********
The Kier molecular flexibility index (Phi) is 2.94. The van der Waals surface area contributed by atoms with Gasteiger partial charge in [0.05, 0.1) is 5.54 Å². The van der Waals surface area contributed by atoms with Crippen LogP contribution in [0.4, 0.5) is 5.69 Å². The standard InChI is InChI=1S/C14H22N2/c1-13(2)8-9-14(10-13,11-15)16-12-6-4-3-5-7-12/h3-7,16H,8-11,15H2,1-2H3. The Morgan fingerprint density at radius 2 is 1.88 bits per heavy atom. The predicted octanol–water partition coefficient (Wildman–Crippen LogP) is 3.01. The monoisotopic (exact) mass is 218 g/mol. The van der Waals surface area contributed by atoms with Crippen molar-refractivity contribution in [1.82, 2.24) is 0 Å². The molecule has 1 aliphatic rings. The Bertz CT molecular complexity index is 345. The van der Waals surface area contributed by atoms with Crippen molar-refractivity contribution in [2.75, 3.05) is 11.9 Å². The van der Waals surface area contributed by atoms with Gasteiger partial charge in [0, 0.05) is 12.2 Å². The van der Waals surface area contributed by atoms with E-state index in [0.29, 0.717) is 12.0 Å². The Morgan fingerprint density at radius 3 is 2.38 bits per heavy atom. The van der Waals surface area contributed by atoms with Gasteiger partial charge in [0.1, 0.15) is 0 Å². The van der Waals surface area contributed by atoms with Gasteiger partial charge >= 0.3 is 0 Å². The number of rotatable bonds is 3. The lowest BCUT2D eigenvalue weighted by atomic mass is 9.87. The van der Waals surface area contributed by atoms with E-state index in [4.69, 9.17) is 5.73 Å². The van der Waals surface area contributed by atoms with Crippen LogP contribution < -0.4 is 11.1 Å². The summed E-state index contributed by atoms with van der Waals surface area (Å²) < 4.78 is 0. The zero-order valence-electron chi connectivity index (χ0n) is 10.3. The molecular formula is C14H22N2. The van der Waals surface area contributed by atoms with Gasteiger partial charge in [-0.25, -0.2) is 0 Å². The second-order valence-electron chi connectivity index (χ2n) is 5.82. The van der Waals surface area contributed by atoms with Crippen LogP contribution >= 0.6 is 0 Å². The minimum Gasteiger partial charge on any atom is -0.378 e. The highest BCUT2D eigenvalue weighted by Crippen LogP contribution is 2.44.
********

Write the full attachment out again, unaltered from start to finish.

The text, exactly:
The Kier molecular flexibility index (Phi) is 2.94. The van der Waals surface area contributed by atoms with Gasteiger partial charge in [0.05, 0.1) is 5.54 Å². The van der Waals surface area contributed by atoms with Crippen LogP contribution in [0.4, 0.5) is 5.69 Å². The standard InChI is InChI=1S/C14H22N2/c1-13(2)8-9-14(10-13,11-15)16-12-6-4-3-5-7-12/h3-7,16H,8-11,15H2,1-2H3. The Morgan fingerprint density at radius 2 is 1.88 bits per heavy atom. The predicted octanol–water partition coefficient (Wildman–Crippen LogP) is 3.01. The monoisotopic (exact) mass is 218 g/mol. The van der Waals surface area contributed by atoms with Crippen molar-refractivity contribution in [1.82, 2.24) is 0 Å². The molecule has 1 aliphatic rings. The Bertz CT molecular complexity index is 345. The van der Waals surface area contributed by atoms with Crippen molar-refractivity contribution in [2.75, 3.05) is 11.9 Å². The van der Waals surface area contributed by atoms with Gasteiger partial charge in [0, 0.05) is 12.2 Å². The van der Waals surface area contributed by atoms with E-state index in [0.29, 0.717) is 12.0 Å². The Morgan fingerprint density at radius 3 is 2.38 bits per heavy atom. The van der Waals surface area contributed by atoms with Gasteiger partial charge in [0.1, 0.15) is 0 Å². The van der Waals surface area contributed by atoms with Gasteiger partial charge >= 0.3 is 0 Å². The number of rotatable bonds is 3. The lowest BCUT2D eigenvalue weighted by atomic mass is 9.87. The van der Waals surface area contributed by atoms with E-state index in [4.69, 9.17) is 5.73 Å². The van der Waals surface area contributed by atoms with Crippen LogP contribution < -0.4 is 11.1 Å². The summed E-state index contributed by atoms with van der Waals surface area (Å²) < 4.78 is 0. The zero-order valence-electron chi connectivity index (χ0n) is 10.3. The molecular formula is C14H22N2. The van der Waals surface area contributed by atoms with Gasteiger partial charge in [-0.25, -0.2) is 0 Å². The second-order valence-electron chi connectivity index (χ2n) is 5.82. The van der Waals surface area contributed by atoms with Crippen LogP contribution >= 0.6 is 0 Å². The minimum Gasteiger partial charge on any atom is -0.378 e. The highest BCUT2D eigenvalue weighted by Crippen LogP contribution is 2.44.